Zeman: Accepting refugees plays into Islamic State's hands

Zeman: Mass migration organized by the Muslim Brotherhood

Czech president says that migration is part of a planned gradual takeover of Europe

Czech President Miloš Zeman said that the mass migration of refugees from the Middle East into Europe is organized by the Muslim Brotherhood.

In an interview broadcast live from Prague Castle on Czech Radio Plus (ČRo Plus), Zeman said that the Muslim Brotherhood cannot start a war against Europe, but they can gain control of the Continent through gradual migration.

“They do not have the power to start a war in Europe, but what they can do is prepare an increasing migration wave and by degrees dominate Europe, just like they have done in some Western cities, where already policemen are afraid to go at night,” Zeman said.

The president cited as a source of his information Moroccan Foreign Minister Salaheddine Mezouar, who Zeman said recently claimed the Muslim Brotherhood is trying to dominate not only the entire Muslim world, but not the entire world.

Another source Zeman mentioned was the crown prince of the United Arab Emirates, whom he claims called the Muslim Brotherhood called an umbrella organization of Islamic terrorist groups.

“On the basis of these two sources of information, in both cases from Muslims and from prominent Arab politicians, I believe that this invasion is organized by the Muslim Brotherhood, of course, using the funds from a number of states,” Zeman said.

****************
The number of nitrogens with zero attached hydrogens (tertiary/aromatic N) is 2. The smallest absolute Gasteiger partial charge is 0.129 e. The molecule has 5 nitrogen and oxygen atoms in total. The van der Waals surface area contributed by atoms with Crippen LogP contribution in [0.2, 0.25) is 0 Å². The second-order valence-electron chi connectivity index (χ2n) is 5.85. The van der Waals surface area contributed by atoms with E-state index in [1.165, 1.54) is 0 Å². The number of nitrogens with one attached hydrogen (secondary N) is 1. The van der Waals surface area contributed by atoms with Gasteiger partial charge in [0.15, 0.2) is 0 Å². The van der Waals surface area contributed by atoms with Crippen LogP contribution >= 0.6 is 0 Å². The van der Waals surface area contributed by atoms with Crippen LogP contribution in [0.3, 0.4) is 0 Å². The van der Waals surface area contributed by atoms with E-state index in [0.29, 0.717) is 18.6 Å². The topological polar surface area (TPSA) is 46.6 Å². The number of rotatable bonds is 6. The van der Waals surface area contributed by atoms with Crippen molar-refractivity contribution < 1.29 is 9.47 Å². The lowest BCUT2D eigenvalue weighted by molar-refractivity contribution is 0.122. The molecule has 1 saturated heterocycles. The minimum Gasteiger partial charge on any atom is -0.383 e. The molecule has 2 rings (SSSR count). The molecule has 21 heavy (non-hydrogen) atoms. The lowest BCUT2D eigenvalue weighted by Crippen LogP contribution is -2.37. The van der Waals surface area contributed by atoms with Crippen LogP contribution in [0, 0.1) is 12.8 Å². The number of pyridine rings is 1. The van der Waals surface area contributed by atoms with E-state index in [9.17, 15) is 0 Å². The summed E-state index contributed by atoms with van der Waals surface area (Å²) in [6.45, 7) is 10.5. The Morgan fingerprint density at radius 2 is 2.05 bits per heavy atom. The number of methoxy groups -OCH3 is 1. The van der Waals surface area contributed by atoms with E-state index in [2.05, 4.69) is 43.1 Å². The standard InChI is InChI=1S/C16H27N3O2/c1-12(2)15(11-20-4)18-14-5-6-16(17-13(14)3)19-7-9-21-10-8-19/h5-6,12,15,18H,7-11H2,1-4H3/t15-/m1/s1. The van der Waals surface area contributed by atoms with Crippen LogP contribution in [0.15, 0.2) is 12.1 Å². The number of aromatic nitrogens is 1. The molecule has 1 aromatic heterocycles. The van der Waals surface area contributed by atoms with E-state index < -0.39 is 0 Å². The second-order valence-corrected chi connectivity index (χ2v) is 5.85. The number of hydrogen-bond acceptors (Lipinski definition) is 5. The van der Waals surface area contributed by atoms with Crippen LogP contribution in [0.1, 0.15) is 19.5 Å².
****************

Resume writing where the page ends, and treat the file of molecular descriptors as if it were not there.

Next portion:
Zeman also criticized some European politicians for welcoming refugees and reiterated his notion that young men leaving Syria and Iraq should fight the Islamic State rather than come to Europe.

The Muslim Brotherhood is a Sunni organization founded in 1928 in Egypt and has claims to be based on political activism combined with Islamic charity work. It supporters can be found throughout Muslim countries.

It has been controversial and in 2003 Russia banned it as a terrorist organization. As of 2015 it is considered a terrorist organization by the governments of Bahrain, Egypt, Russia, Syria, Saudi Arabia and United Arab Emirates.

Zeman’s comments extended beyond the refugee crisis and also touched on the Czech Republic and its drawing of EU funds. He was critical of the country failing to draw Kč 35 billion, and said that if somebody stole that amount they would end up in court.

Zeman is the first directly elected Czech president, having been elected by popular vote in 2013. Previously, he was prime minister from 1998 to 2002.

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